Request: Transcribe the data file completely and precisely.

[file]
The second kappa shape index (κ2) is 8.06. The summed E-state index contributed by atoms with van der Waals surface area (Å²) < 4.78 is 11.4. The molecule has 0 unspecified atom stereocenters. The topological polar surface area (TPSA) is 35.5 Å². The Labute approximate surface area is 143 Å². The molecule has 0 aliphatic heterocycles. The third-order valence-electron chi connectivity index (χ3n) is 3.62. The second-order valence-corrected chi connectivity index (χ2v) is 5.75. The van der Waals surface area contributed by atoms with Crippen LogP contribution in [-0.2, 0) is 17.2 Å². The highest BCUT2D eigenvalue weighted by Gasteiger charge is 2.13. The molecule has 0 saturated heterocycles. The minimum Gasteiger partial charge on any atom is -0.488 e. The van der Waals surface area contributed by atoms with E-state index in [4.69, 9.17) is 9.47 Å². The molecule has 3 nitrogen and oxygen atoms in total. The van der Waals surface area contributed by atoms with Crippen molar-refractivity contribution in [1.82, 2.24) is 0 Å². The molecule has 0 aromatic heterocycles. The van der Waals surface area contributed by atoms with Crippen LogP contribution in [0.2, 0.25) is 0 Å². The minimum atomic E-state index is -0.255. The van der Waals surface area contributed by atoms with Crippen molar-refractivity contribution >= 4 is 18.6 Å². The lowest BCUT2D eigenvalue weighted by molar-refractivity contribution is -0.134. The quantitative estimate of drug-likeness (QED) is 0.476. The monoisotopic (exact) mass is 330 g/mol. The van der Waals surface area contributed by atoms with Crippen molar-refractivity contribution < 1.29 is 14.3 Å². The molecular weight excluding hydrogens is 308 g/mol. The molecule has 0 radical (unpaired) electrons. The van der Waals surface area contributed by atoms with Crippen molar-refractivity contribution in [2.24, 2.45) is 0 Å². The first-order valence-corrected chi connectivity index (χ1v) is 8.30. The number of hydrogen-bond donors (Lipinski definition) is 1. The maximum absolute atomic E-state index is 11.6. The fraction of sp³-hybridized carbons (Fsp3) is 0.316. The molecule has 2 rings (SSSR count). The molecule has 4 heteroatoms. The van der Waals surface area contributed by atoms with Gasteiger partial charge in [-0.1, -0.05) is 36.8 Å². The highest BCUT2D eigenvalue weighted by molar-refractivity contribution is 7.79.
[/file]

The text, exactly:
The second kappa shape index (κ2) is 8.06. The summed E-state index contributed by atoms with van der Waals surface area (Å²) < 4.78 is 11.4. The molecule has 0 unspecified atom stereocenters. The topological polar surface area (TPSA) is 35.5 Å². The Labute approximate surface area is 143 Å². The molecule has 0 aliphatic heterocycles. The third-order valence-electron chi connectivity index (χ3n) is 3.62. The second-order valence-corrected chi connectivity index (χ2v) is 5.75. The van der Waals surface area contributed by atoms with Crippen LogP contribution in [-0.2, 0) is 17.2 Å². The highest BCUT2D eigenvalue weighted by Gasteiger charge is 2.13. The molecule has 0 saturated heterocycles. The minimum Gasteiger partial charge on any atom is -0.488 e. The van der Waals surface area contributed by atoms with E-state index in [4.69, 9.17) is 9.47 Å². The molecule has 3 nitrogen and oxygen atoms in total. The van der Waals surface area contributed by atoms with Crippen molar-refractivity contribution in [1.82, 2.24) is 0 Å². The molecule has 0 aromatic heterocycles. The van der Waals surface area contributed by atoms with Crippen LogP contribution in [0.2, 0.25) is 0 Å². The minimum atomic E-state index is -0.255. The van der Waals surface area contributed by atoms with Crippen molar-refractivity contribution >= 4 is 18.6 Å². The lowest BCUT2D eigenvalue weighted by molar-refractivity contribution is -0.134. The quantitative estimate of drug-likeness (QED) is 0.476. The monoisotopic (exact) mass is 330 g/mol. The van der Waals surface area contributed by atoms with Crippen molar-refractivity contribution < 1.29 is 14.3 Å². The molecular weight excluding hydrogens is 308 g/mol. The molecule has 0 radical (unpaired) electrons. The van der Waals surface area contributed by atoms with Crippen molar-refractivity contribution in [2.24, 2.45) is 0 Å². The first-order valence-corrected chi connectivity index (χ1v) is 8.30. The number of hydrogen-bond donors (Lipinski definition) is 1. The maximum absolute atomic E-state index is 11.6. The fraction of sp³-hybridized carbons (Fsp3) is 0.316. The molecule has 2 rings (SSSR count). The molecule has 4 heteroatoms. The van der Waals surface area contributed by atoms with Gasteiger partial charge in [-0.1, -0.05) is 36.8 Å². The highest BCUT2D eigenvalue weighted by molar-refractivity contribution is 7.79.